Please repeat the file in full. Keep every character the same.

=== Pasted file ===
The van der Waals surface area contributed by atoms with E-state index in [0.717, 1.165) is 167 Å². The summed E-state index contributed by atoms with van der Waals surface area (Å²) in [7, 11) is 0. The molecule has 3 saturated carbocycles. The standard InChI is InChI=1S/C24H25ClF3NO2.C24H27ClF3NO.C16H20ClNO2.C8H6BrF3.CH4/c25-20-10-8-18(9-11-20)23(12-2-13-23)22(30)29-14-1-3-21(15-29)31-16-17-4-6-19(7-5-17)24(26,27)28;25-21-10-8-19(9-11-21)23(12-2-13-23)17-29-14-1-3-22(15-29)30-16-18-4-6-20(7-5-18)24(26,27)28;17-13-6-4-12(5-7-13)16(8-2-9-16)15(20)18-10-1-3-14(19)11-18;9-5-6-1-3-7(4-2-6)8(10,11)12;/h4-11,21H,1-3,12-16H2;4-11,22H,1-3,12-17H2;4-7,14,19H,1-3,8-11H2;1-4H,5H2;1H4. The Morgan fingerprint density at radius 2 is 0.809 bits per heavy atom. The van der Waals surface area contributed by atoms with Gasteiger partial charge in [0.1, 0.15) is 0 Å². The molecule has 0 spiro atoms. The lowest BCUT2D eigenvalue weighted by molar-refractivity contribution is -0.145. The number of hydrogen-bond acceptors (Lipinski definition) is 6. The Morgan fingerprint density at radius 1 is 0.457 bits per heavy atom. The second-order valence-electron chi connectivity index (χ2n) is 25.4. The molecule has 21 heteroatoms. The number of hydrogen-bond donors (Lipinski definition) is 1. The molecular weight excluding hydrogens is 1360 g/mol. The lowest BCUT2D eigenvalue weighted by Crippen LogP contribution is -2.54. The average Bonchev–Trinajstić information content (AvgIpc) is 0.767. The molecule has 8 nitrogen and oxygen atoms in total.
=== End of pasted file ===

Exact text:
The van der Waals surface area contributed by atoms with E-state index in [0.717, 1.165) is 167 Å². The summed E-state index contributed by atoms with van der Waals surface area (Å²) in [7, 11) is 0. The molecule has 3 saturated carbocycles. The standard InChI is InChI=1S/C24H25ClF3NO2.C24H27ClF3NO.C16H20ClNO2.C8H6BrF3.CH4/c25-20-10-8-18(9-11-20)23(12-2-13-23)22(30)29-14-1-3-21(15-29)31-16-17-4-6-19(7-5-17)24(26,27)28;25-21-10-8-19(9-11-21)23(12-2-13-23)17-29-14-1-3-22(15-29)30-16-18-4-6-20(7-5-18)24(26,27)28;17-13-6-4-12(5-7-13)16(8-2-9-16)15(20)18-10-1-3-14(19)11-18;9-5-6-1-3-7(4-2-6)8(10,11)12;/h4-11,21H,1-3,12-16H2;4-11,22H,1-3,12-17H2;4-7,14,19H,1-3,8-11H2;1-4H,5H2;1H4. The Morgan fingerprint density at radius 2 is 0.809 bits per heavy atom. The van der Waals surface area contributed by atoms with Gasteiger partial charge in [0.1, 0.15) is 0 Å². The molecule has 0 spiro atoms. The lowest BCUT2D eigenvalue weighted by molar-refractivity contribution is -0.145. The number of hydrogen-bond acceptors (Lipinski definition) is 6. The Morgan fingerprint density at radius 1 is 0.457 bits per heavy atom. The second-order valence-electron chi connectivity index (χ2n) is 25.4. The molecule has 21 heteroatoms. The number of hydrogen-bond donors (Lipinski definition) is 1. The molecular weight excluding hydrogens is 1360 g/mol. The lowest BCUT2D eigenvalue weighted by Crippen LogP contribution is -2.54. The average Bonchev–Trinajstić information content (AvgIpc) is 0.767. The molecule has 8 nitrogen and oxygen atoms in total.